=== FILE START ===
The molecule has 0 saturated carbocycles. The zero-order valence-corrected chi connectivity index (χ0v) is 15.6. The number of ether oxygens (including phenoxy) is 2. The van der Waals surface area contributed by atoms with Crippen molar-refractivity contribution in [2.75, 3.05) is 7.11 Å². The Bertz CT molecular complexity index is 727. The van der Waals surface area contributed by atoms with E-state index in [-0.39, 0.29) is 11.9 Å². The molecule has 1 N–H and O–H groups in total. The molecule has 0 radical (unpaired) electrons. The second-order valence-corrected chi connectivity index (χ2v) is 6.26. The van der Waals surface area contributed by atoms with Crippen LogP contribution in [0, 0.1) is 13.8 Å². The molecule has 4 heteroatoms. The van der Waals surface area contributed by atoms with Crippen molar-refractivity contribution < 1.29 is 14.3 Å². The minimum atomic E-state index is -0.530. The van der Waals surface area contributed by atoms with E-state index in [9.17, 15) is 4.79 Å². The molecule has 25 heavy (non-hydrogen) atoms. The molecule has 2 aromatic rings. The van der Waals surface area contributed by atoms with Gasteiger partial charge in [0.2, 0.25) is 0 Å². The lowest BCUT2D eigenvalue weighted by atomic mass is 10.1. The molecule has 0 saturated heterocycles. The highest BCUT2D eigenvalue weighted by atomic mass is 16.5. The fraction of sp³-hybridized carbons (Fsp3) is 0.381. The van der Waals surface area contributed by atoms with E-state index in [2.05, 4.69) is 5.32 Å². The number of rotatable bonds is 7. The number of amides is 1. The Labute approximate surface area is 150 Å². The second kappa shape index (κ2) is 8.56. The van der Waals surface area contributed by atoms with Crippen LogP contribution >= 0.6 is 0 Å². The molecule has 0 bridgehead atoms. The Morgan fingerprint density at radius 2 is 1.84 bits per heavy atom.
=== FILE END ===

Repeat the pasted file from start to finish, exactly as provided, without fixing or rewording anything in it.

The molecule has 0 saturated carbocycles. The zero-order valence-corrected chi connectivity index (χ0v) is 15.6. The number of ether oxygens (including phenoxy) is 2. The van der Waals surface area contributed by atoms with Crippen molar-refractivity contribution in [2.75, 3.05) is 7.11 Å². The Bertz CT molecular complexity index is 727. The van der Waals surface area contributed by atoms with E-state index in [-0.39, 0.29) is 11.9 Å². The molecule has 1 N–H and O–H groups in total. The molecule has 0 radical (unpaired) electrons. The second-order valence-corrected chi connectivity index (χ2v) is 6.26. The van der Waals surface area contributed by atoms with Crippen LogP contribution in [0, 0.1) is 13.8 Å². The molecule has 4 heteroatoms. The van der Waals surface area contributed by atoms with Crippen molar-refractivity contribution < 1.29 is 14.3 Å². The minimum atomic E-state index is -0.530. The van der Waals surface area contributed by atoms with E-state index in [9.17, 15) is 4.79 Å². The molecule has 25 heavy (non-hydrogen) atoms. The molecule has 2 aromatic rings. The van der Waals surface area contributed by atoms with Gasteiger partial charge in [0.2, 0.25) is 0 Å². The lowest BCUT2D eigenvalue weighted by atomic mass is 10.1. The molecule has 0 saturated heterocycles. The highest BCUT2D eigenvalue weighted by atomic mass is 16.5. The fraction of sp³-hybridized carbons (Fsp3) is 0.381. The van der Waals surface area contributed by atoms with E-state index in [2.05, 4.69) is 5.32 Å². The number of rotatable bonds is 7. The number of amides is 1. The Labute approximate surface area is 150 Å². The second kappa shape index (κ2) is 8.56. The van der Waals surface area contributed by atoms with Crippen LogP contribution >= 0.6 is 0 Å². The molecule has 0 bridgehead atoms. The Morgan fingerprint density at radius 2 is 1.84 bits per heavy atom.